U.S. beef, pork exports defy expectations, remain high | TSLN.com

U.S. beef, pork exports defy expectations, remain high

USMEF

While the U.S. agriculture community undoubtedly has been feeling the significant effects of the global economic downturn, the export numbers for October continue to show progress over the previous year.

Pork exports in particular held up extremely well, posting the third-largest monthly volume on record that equates to a 46 percent volume increase over exports from October of 2007 and a 55.5 percent increase in value.

Specifically, pork and pork variety meat exports in October totaled 192,940 metric tons (425.4 million pounds) valued at $487 million – a new record for monthly export value. Export volume increased 18 percent over the previous month and trails only May and June of 2008 for most pork exported in a single month. For January through October, exports were up 67 percent to 1.7 million metric tons (3.8 billion pounds), with value surpassing $4.1 billion.

The story for U.S. beef also remains positive. Although smaller than the summer peak, beef plus beef variety meat exports were relatively strong in October, exceeding October 2007 volume levels by 16 percent. U.S. beef and variety meat exports for the month reached 89,205 metric tons (196.7 million pounds) valued at $348.3 million, exceeding year-ago export value totals by 31.4 percent. January through October beef exports, including variety meat, increased 31 percent to 840,121 metric tons (1.8 billion pounds), with value surpassing $3.1 billion, an increase of 43 percent.

“The effects of the global economic turmoil are being felt in many markets, and these market conditions almost certainly have tempered the export numbers that we might have seen from U.S. beef and pork had the credit markets not taken such a hit,” said Erin Daley, economist for the U.S. Meat Export Federation.

“However, we are continuing to see the value and quality of U.S. exports reflected in the export numbers,” she said. “Even with the depreciation in the value of many countries’ currencies, we’re still seeing strong performance by our beef and pork products, defying many expectations. USMEF does understand that some countries are having difficulty distributing imported meat due to dampened consumer demand. This is especially critical in areas like China, with large stocks of frozen pork, and Korea with large volumes of beef in storage. Prices were much higher, even for meat imported just a few months ago, making it difficult to sell under current market conditions.”

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While the U.S. agriculture community undoubtedly has been feeling the significant effects of the global economic downturn, the export numbers for October continue to show progress over the previous year.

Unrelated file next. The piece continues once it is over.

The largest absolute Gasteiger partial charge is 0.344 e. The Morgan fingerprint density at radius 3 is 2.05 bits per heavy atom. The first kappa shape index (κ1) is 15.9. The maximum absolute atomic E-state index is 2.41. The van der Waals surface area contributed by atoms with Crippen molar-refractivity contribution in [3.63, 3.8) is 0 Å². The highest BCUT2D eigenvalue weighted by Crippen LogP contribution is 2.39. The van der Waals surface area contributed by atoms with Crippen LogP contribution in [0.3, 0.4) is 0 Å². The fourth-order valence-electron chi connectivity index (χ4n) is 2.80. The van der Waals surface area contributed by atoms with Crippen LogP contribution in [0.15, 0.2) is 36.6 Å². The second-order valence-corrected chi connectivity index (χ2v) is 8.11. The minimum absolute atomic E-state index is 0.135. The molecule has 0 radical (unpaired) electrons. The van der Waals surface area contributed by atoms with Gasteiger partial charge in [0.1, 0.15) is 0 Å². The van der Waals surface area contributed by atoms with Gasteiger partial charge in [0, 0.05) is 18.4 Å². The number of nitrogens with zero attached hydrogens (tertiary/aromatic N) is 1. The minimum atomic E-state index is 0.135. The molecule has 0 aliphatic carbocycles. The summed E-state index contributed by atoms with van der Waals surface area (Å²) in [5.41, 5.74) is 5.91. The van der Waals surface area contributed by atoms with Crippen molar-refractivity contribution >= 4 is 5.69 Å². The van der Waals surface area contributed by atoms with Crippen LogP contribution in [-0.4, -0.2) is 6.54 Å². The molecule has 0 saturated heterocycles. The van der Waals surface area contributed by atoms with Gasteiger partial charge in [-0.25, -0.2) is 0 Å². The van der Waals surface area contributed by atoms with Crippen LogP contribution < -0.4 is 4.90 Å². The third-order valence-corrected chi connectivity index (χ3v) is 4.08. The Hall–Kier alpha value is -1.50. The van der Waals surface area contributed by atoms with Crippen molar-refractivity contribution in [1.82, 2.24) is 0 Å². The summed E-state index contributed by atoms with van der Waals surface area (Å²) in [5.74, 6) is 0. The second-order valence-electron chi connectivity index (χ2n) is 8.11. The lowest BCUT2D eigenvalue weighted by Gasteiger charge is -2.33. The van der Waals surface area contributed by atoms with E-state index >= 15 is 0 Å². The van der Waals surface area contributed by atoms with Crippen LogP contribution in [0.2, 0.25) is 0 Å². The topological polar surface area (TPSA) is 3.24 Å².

Pork exports in particular held up extremely well, posting the third-largest monthly volume on record that equates to a 46 percent volume increase over exports from October of 2007 and a 55.5 percent increase in value.

Specifically, pork and pork variety meat exports in October totaled 192,940 metric tons (425.4 million pounds) valued at $487 million – a new record for monthly export value. Export volume increased 18 percent over the previous month and trails only May and June of 2008 for most pork exported in a single month. For January through October, exports were up 67 percent to 1.7 million metric tons (3.8 billion pounds), with value surpassing $4.1 billion.

The story for U.S. beef also remains positive. Although smaller than the summer peak, beef plus beef variety meat exports were relatively strong in October, exceeding October 2007 volume levels by 16 percent. U.S. beef and variety meat exports for the month reached 89,205 metric tons (196.7 million pounds) valued at $348.3 million, exceeding year-ago export value totals by 31.4 percent. January through October beef exports, including variety meat, increased 31 percent to 840,121 metric tons (1.8 billion pounds), with value surpassing $3.1 billion, an increase of 43 percent.

“The effects of the global economic turmoil are being felt in many markets, and these market conditions almost certainly have tempered the export numbers that we might have seen from U.S. beef and pork had the credit markets not taken such a hit,” said Erin Daley, economist for the U.S. Meat Export Federation.

“However, we are continuing to see the value and quality of U.S. exports reflected in the export numbers,” she said. “Even with the depreciation in the value of many countries’ currencies, we’re still seeing strong performance by our beef and pork products, defying many expectations. USMEF does understand that some countries are having difficulty distributing imported meat due to dampened consumer demand. This is especially critical in areas like China, with large stocks of frozen pork, and Korea with large volumes of beef in storage. Prices were much higher, even for meat imported just a few months ago, making it difficult to sell under current market conditions.”